Opinion: Our Future Leaders—What They're Really Like

Young Employees
Young Employees

If you’ve been thinking that “millennials” are the “me generation,” think again.

An IBM study shows that far from being self-centered, today’s college students see the fault lines in our shared planet as their generation’s call to action.

Is the millennial generation, a “me generation” or a “we generation?”

Reviews are mixed, but as we prepare for the future it’s important to sort out where this generation is heading. Sheer numbers will make them a potent force — within the next few years they will hold roughly half of jobs in the world. I find good reason to believe that millennials will marshal their raw demographic power in pursuit of positive change.

Teaching college students for the last decade, I’ve often thought of them as the “screen generation”. They’ve grown up surrounded by TVs, laptops, cell phones and iPods. Vivid, exciting and constantly changing, images from these screens are hard to ignore. What’s more, they bring viewers close to events they would otherwise never see — war and famine, tsunamis and earthquakes, social and environmental disasters.

What’s the cumulative impact?

Psychological research indicates that our empathy is aroused when encountering those we know well, those who’ve had an experience similar to our own, and those we can see right in front of us – even virtually. Despite a recent study suggesting that millennials are much less empathetic than previous generations, I’m not convinced that a surfeit of technology, or overexposure to images of suffering, has inured them to a sense of shared responsibility.

In fact, here’s the good news: business research shows that, in thinking about business and careers, today’s college students are concerned about people who live and work in distant locations. What’s more, they are ready and eager to act on their concerns.

A new kind of global sensibility

IBM’s recent study, “Inheriting a complex world: future leaders envision sharing the planet”shows that today’s college students are much more focused than today’s business leaders on globalization and sustainability issues. And when asked how their careers will differ compared to previous generations, they overwhelmingly express their desire to do a better job of addressing these challenges.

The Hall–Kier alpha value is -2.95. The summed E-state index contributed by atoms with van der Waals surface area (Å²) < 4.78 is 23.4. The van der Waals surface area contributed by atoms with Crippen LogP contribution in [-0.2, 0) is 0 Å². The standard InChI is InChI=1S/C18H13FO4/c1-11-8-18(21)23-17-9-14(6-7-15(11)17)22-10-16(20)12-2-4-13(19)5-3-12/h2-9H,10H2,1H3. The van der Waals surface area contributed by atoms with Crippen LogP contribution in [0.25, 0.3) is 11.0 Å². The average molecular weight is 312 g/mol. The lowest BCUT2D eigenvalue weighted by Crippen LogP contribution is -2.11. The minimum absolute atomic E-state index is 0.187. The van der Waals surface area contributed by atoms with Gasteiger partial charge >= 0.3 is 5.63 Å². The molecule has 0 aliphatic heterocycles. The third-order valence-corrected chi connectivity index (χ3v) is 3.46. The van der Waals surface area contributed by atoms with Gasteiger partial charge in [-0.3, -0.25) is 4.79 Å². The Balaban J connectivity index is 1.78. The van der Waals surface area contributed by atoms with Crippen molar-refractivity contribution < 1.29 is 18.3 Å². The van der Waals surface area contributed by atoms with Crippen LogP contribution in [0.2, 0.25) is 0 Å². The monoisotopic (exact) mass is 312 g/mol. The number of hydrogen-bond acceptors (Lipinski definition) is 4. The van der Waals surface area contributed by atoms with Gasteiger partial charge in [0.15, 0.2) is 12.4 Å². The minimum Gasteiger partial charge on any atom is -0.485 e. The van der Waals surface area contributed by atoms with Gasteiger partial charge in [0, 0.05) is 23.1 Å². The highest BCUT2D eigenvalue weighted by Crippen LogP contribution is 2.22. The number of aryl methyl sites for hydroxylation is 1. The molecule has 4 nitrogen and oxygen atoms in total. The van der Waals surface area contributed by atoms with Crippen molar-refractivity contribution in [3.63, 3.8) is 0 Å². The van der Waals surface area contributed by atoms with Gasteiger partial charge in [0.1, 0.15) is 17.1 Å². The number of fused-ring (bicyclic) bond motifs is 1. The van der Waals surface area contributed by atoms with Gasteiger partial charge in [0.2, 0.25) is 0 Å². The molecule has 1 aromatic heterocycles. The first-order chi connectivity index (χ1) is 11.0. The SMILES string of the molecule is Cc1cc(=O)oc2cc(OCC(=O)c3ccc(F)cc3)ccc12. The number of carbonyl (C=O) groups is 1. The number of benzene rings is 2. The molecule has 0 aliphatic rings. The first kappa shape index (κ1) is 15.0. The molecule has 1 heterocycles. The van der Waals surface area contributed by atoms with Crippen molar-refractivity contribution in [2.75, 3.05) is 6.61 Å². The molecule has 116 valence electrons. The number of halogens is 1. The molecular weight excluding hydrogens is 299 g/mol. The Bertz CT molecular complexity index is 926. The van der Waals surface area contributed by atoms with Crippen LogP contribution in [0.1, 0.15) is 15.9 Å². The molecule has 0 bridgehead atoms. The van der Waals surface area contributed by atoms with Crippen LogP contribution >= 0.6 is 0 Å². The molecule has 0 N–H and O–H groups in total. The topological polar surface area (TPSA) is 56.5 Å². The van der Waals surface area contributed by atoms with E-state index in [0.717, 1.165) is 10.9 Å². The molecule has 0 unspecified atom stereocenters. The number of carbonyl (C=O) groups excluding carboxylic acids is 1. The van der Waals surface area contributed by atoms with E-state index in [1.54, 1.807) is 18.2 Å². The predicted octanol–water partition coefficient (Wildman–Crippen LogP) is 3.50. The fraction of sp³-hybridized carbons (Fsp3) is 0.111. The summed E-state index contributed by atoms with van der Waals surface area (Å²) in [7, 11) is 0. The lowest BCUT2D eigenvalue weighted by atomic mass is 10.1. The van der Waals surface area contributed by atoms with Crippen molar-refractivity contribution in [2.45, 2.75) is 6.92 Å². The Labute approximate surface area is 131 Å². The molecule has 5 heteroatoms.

Over the past decade I have noticed a subtle, yet powerful change in my students: they have elevated the role of business. They readily embrace the notion of the triple bottom line – people, planet, profit – and are seeking companies that share these same objectives. A few years ago this meant corporate philanthropy and community service. But now students want to make a difference by what they do every day in their careers. They want to work for organizations that weave sustainability into their core strategy.

"Now students want to make a difference by what they do every day in their careers. They want to work for organizations that weave sustainability into their core strategy."" -College of William & Mary, Christoper Adkins

So it’s not surprising to me that the IBM study finds future leaders to be so concerned about what’s happening in the developing world. Or that they expect global market shifts between mature and emerging markets to have major impact on what they do at work. For them, globalization and sustainability issues are two sides of the same coin, and together form the basis for a distinct generational commitment.

Developing the next generation of leaders.

Executives who shape the working lives of interns and new hires may remember with some chagrin how “paying your dues” was frequently a career requirement. Young people entering the workforce today feel a different kind of obligation.

If we listen closely to them, we’ll detect a fierce optimism in the face of complexity. They are confident that collaboration, science and technology can provide tools for solving otherwise intractable problems in an interconnected world.

Given the unique experiences and signature outlook of their youngest colleagues, how can leaders from earlier generations best nurture that commitment?

  1. First, current leaders should recognize that millennials are multi-dimensional. For many, their youthful ambition is not simply about getting a job or winning another award. They want “meaningful” work that lets them use their talents for the good of the business and the planet. Organizations should clearly and convincingly demonstrate just how the job at hand makes a difference in the “real world.”
  2. Second, today’s organizations should make time for meaningful conversation and mentoring. Yes, young leaders want to be heard, but they also want to learn from seasoned leaders. They want to be inspired by professionals who have a broader vision of business, and learn from them ways to balance the challenges of economic, environmental and social sustainability.
  3. Lastly, and most importantly, today’s leaders can help millennials translate ideals into action. That happens most effectively when young people work in their local communities, or when their schools partner with businesses to tackle industry challenges, such as overfishing of regional waterways. Working alongside business and community leaders, students get a taste of real challenges involved in sustainable business practices. Such problem-solving helps check unrealistic expectations while still fueling their desire to make a difference.

If millennials have been shaped by what they’ve seen on so many screens, then the next chapter in their journey will be shaped by what they see on the job. By working side by side with them, current leaders can personally and convincingly demonstrate what can be achieved when all generations take responsibility for the planet and its people.

Christopher Adkins is director of the Undergraduate Business Program at the College of William & Mary (Mason School of Business) in Williamsburg, Virginia.